There's Max Paulhus Gosselin, the selfless, tireless defender from Quebec, a guy whose effort on the court is so palpable I sometimes can't look away.
There's Andrew Lovedale, a testament to the kind of consistent development so many of McKillop's players seem to experience: He started this year as a reserve. He's ending it as a revelation.
There's Stephen Rossiter, the Staten Island son of a New York City firefighter, and I don't mean to gush here, but he's one of the nicest kids you'll ever meet.
There's Jason Richards, the point guard from the suburbs of Chicago, underrated and unflappable, a history major who wrote his thesis earlier this academic year on the African-American reaction to Jackie Robinson and the breaking of the color barrier in Major League Baseball. The first hug he got Sunday night when the bus got back from Raleigh was from Dr. Sally McMillen, his advisor, and also, I should say in the interest of full disclosure, a mentor to me, too, when I was here in school and ever since. Bill Cobb, Class of '84 and one of the Wildcats' most devoted fans, said Monday: "This is our team. It's the community's team. We all won." And I think this is what he means. I don't know Jason the way I knew the guys on the team when I was in school, not by any stretch, but I FEEL like I do, I feel like I know him, and that feeling somehow is because of things like Dr. McMillen giving him that hug. That's something we share.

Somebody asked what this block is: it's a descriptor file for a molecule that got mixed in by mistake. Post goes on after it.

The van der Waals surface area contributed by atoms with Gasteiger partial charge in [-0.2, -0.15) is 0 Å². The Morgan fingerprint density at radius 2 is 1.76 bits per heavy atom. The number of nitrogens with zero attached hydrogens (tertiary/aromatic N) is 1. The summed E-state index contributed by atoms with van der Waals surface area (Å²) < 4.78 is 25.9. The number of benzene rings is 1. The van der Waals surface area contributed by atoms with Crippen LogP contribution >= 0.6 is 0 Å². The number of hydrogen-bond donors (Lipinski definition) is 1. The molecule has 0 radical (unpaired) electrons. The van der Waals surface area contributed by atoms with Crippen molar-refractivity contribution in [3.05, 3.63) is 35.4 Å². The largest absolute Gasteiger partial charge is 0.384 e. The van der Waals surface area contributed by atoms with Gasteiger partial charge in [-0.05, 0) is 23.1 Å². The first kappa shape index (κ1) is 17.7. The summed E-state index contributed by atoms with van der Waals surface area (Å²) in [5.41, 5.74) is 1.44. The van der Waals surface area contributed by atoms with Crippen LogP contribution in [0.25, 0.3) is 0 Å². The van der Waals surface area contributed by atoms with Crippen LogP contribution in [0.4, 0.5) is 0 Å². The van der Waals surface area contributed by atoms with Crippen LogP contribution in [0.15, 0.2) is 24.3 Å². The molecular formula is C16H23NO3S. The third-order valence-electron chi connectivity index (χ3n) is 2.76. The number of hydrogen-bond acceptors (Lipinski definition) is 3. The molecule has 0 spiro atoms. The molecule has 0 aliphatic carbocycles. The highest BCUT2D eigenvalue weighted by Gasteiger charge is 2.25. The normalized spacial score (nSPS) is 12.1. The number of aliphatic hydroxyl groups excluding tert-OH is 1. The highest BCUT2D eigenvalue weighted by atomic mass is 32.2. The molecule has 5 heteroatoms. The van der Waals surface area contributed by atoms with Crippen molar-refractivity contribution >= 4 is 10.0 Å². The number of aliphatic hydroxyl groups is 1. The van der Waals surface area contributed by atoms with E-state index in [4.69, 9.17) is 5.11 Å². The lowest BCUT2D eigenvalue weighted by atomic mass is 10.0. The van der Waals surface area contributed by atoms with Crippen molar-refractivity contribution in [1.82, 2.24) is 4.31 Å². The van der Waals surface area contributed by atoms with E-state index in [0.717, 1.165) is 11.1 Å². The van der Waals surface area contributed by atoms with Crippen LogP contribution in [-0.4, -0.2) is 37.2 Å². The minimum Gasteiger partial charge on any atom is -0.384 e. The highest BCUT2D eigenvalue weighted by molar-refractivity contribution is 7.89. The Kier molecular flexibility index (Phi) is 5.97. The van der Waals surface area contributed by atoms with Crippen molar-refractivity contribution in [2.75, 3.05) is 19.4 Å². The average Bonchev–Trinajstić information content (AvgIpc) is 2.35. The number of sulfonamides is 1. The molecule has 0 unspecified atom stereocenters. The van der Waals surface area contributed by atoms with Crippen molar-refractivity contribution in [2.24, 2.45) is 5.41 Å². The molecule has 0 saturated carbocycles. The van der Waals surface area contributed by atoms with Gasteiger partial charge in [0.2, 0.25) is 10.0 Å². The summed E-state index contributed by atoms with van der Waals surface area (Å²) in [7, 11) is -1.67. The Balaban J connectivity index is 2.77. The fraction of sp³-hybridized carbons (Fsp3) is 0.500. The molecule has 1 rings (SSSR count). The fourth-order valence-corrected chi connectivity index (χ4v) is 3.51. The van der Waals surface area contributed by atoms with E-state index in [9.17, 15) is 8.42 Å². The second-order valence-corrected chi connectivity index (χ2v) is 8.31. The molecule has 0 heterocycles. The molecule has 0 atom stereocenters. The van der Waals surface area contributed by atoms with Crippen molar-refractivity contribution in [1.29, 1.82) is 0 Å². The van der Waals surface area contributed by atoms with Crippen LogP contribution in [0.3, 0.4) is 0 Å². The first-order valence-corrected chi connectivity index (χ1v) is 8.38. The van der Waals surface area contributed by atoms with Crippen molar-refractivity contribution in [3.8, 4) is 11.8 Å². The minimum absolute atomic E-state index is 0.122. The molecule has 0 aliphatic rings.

During my time as a student, I wrote about the basketball team for the Davidsonian, and I started a newsletter for fans that still exists, The Wildcat Report. After graduating, though, I gradually lost touch, because I had jobs, because I lived for a while up in New York, because then I moved to Florida to work for the St. Pete Times.
Last year, though, I was coming through town in December, for the first time in what seemed like years, and to see Dr. McMillen, actually, and I called up associate head coach Matt Matheny and asked if he could get me a ticket for the UNC Charlotte game. He said sure. Left it at will call. This was very early in Steph's freshman season, and I had heard about this special player, this special kid, but I didn't really have any idea. So the Wildcats won the tip, threw it to Steph, and he shot a three, and it missed and came bouncing back to him and he picked up the ball and shot it again and it went in. This was all in, like, the first seven seconds of the game. I might be misremembering. But that's at least the way it plays in my head.